from The American Heritage® Dictionary of the English Language, 5th Edition.

  • noun A tricycle.
  • noun Any of several early bicycles having pedals attached to the front wheel.
  • noun An early bicycle propelled by pushing the feet along the ground while straddling the vehicle.

from The Century Dictionary.

  • noun An electric jib-crane which runs on a single track and is held upright by the post running between two rails at the top.
  • noun A light vehicle or carriage, with two wheels or three, impelled by the rider.

from the GNU version of the Collaborative International Dictionary of English.

  • noun A light road carriage propelled by the feet of the rider. Originally it was propelled by striking the tips of the toes on the roadway, but commonly now by the action of the feet on a pedal or pedals connected with the axle of one or more of the wheels, and causing their revolution. They are made in many forms, with two, three, or four wheels. See bicycle, and tricycle.

from Wiktionary, Creative Commons Attribution/Share-Alike License.

  • noun Early two-wheeled conveyance upon which one rode astride a wooden frame propelled by means of pushing the feet against the ground
  • noun archaic Generic term for three and four-wheeled machines driven by foot or hand levers to the rear or front axle
  • noun archaic a late-1860s bicycle driven by cranks on the front axle
  • noun a bicycle

from WordNet 3.0 Copyright 2006 by Princeton University. All rights reserved.

  • noun any of several early bicycles with pedals on the front wheel
  • noun a vehicle with three wheels that is moved by foot pedals


from The American Heritage® Dictionary of the English Language, 4th Edition

[French vélocipède : Latin vēlōx, vēlōc-, fast; see velocity + Latin pēs, ped-, foot; see –ped.]

from Wiktionary, Creative Commons Attribution/Share-Alike License

From Latin veloci dative singular of velox ("swift") + ped ("foot")


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  • Personally, I think a velocipede is about Cecil's form, and it's absolute insult to a pony like Bobs to ask him to carry him!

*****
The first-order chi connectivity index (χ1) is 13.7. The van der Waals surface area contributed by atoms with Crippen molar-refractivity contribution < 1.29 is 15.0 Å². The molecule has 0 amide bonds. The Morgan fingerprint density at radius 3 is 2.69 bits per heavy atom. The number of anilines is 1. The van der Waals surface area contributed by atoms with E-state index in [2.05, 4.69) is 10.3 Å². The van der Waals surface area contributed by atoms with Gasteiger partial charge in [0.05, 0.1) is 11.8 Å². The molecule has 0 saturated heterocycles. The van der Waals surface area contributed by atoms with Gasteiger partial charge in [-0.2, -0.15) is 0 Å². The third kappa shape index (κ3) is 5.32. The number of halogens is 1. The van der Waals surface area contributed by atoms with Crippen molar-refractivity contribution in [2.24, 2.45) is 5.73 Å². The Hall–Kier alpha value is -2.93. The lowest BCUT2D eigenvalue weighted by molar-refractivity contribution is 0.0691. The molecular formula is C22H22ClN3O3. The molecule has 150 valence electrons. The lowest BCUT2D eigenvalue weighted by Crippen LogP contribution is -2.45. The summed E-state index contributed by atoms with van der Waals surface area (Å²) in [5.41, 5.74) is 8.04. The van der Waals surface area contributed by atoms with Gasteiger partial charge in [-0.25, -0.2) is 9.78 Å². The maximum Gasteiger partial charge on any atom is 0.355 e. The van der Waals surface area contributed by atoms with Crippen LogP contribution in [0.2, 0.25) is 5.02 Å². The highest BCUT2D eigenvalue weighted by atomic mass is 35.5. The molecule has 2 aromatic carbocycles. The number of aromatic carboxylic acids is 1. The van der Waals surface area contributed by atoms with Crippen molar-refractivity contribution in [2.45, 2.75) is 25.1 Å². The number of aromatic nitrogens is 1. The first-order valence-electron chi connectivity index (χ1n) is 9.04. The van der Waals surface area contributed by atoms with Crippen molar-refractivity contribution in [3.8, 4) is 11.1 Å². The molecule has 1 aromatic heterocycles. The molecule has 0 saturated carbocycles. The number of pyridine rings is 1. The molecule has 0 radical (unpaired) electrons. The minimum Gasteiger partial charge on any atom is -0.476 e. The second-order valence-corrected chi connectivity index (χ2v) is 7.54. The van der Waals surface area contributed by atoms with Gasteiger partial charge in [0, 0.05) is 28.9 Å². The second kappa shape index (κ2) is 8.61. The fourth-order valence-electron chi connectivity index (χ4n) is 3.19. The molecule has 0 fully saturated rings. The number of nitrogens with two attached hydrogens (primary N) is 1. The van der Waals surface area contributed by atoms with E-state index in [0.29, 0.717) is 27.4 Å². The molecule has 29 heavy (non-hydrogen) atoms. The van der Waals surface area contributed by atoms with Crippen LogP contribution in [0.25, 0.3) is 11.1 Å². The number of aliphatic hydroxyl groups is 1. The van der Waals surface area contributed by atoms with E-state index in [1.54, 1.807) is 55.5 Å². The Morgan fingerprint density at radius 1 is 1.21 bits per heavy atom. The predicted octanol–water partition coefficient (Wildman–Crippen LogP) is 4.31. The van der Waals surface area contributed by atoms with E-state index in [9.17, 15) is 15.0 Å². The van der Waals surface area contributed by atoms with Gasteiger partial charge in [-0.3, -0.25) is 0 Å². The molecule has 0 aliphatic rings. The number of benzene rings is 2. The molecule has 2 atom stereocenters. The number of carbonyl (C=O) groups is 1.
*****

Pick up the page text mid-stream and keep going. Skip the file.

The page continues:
Mates at Billabong

  • A craze for three years, the gizmo was also known as a velocipede a bicycle before the bicycle; with no pedals you “walked” it along.

    American Connections

  • A craze for three years, the gizmo was also known as a velocipede a bicycle before the bicycle; with no pedals you “walked” it along.

    American Connections

  • Propped against the sleek spokes of a velocipede was a shiny sled of just the sort he had always wanted as a boy.

    Once An Angel

  • The amusing engraving of this velocipede, which is mentioned under the name of the _aquatic tripod_, puts us in mind of another document of the same kind that we have seen in the gallery of prints of the National

    Scientific American Supplement, No. 483, April 4, 1885

  • -- William Volk, Buffalo, N.Y. -- This invention relates to a new three-wheeled velocipede, which is so arranged that the driving wheels, although mounted on separate axles, will make equal numbers of revolutions, as long as the machine is to be kept in a straight direction, while they can be disconnected when the device is to be turned in a circle.

    Scientific American, Volume 22, No. 1, January 1, 1870 A Weekly Journal of Practical Information, Art, Science, Mechanics, Chemistry, and Manufactures.

  • A velocipede was his grandfather's offering and was received with shouts of delight.

    Ethel Morton's Holidays

  • Although the origins of the bicycle are difficult to pin down, one early incarnation known as a velocipede was patented in this country on June 26, 1819, according to the Smithsonian Institute.

    Local News from Wilmington Star News

  • Obviously, the conversation didn't end there but eventually, despite threats of unchecking it and rechecking it again as a "metal sculpture," "velocipede," or "personal mobility device", I pulled out my credit card, paid the fee, and started making some phone calls. The Ad-Free Personal Finance Blogs Aggregator

  • In a way, even Well's Time Machine works like this: little enough time is actually spent on trying to explain how the temporal velocipede works, more on exploring the future of the world.

    MIND MELD: The Tricky Trope of Time Travel


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  • an early bicycle (the kind with the giant front wheel and tiny back one)

    February 4, 2007

  • Or a very fast moving cousin of the centipede.

    February 4, 2007

  • Precisely. Especially a cousin with those big claws that can slice open prey. ;)

    February 4, 2007

  • from Louisa May Alcott's "An Old Fashioned Girl."

    October 1, 2007

  • This sounds like a pokemon.

    October 1, 2007

  • In addition, velocipede is applied to persons who move swiftly (Oxford English Dictionary).

    July 26, 2011

  • From the Wikipedia article “Velocipede”. (Click to distend. N.B.: The image is captioned in German.) See also manuped, tandem tricycle, and monocycle.

    October 7, 2011